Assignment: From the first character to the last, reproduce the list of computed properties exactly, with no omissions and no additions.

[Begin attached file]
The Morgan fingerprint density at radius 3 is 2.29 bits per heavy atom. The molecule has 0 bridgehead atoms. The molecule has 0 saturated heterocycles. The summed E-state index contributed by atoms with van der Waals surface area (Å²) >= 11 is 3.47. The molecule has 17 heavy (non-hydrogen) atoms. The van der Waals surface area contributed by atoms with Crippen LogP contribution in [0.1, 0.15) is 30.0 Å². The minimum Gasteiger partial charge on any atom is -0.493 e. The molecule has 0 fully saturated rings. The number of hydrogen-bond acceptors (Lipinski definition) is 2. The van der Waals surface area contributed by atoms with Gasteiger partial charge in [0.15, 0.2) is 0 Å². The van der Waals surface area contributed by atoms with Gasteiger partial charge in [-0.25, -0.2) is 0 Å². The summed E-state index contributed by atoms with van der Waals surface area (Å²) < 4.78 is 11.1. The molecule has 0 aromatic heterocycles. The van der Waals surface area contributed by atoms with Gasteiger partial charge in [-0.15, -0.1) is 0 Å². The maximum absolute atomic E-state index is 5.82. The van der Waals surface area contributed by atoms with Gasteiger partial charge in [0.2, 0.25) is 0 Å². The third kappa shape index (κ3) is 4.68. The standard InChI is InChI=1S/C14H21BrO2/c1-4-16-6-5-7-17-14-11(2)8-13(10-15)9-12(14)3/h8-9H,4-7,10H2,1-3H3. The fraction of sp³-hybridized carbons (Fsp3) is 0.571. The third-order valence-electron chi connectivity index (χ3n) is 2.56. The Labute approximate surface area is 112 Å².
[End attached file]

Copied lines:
The Morgan fingerprint density at radius 3 is 2.29 bits per heavy atom. The molecule has 0 bridgehead atoms. The molecule has 0 saturated heterocycles. The summed E-state index contributed by atoms with van der Waals surface area (Å²) >= 11 is 3.47. The molecule has 17 heavy (non-hydrogen) atoms. The van der Waals surface area contributed by atoms with Crippen LogP contribution in [0.1, 0.15) is 30.0 Å². The minimum Gasteiger partial charge on any atom is -0.493 e. The molecule has 0 fully saturated rings. The number of hydrogen-bond acceptors (Lipinski definition) is 2. The van der Waals surface area contributed by atoms with Gasteiger partial charge in [0.15, 0.2) is 0 Å². The van der Waals surface area contributed by atoms with Gasteiger partial charge in [-0.25, -0.2) is 0 Å². The summed E-state index contributed by atoms with van der Waals surface area (Å²) < 4.78 is 11.1. The molecule has 0 aromatic heterocycles. The van der Waals surface area contributed by atoms with Gasteiger partial charge in [-0.15, -0.1) is 0 Å². The maximum absolute atomic E-state index is 5.82. The van der Waals surface area contributed by atoms with Gasteiger partial charge in [0.2, 0.25) is 0 Å². The third kappa shape index (κ3) is 4.68. The standard InChI is InChI=1S/C14H21BrO2/c1-4-16-6-5-7-17-14-11(2)8-13(10-15)9-12(14)3/h8-9H,4-7,10H2,1-3H3. The fraction of sp³-hybridized carbons (Fsp3) is 0.571. The third-order valence-electron chi connectivity index (χ3n) is 2.56. The Labute approximate surface area is 112 Å².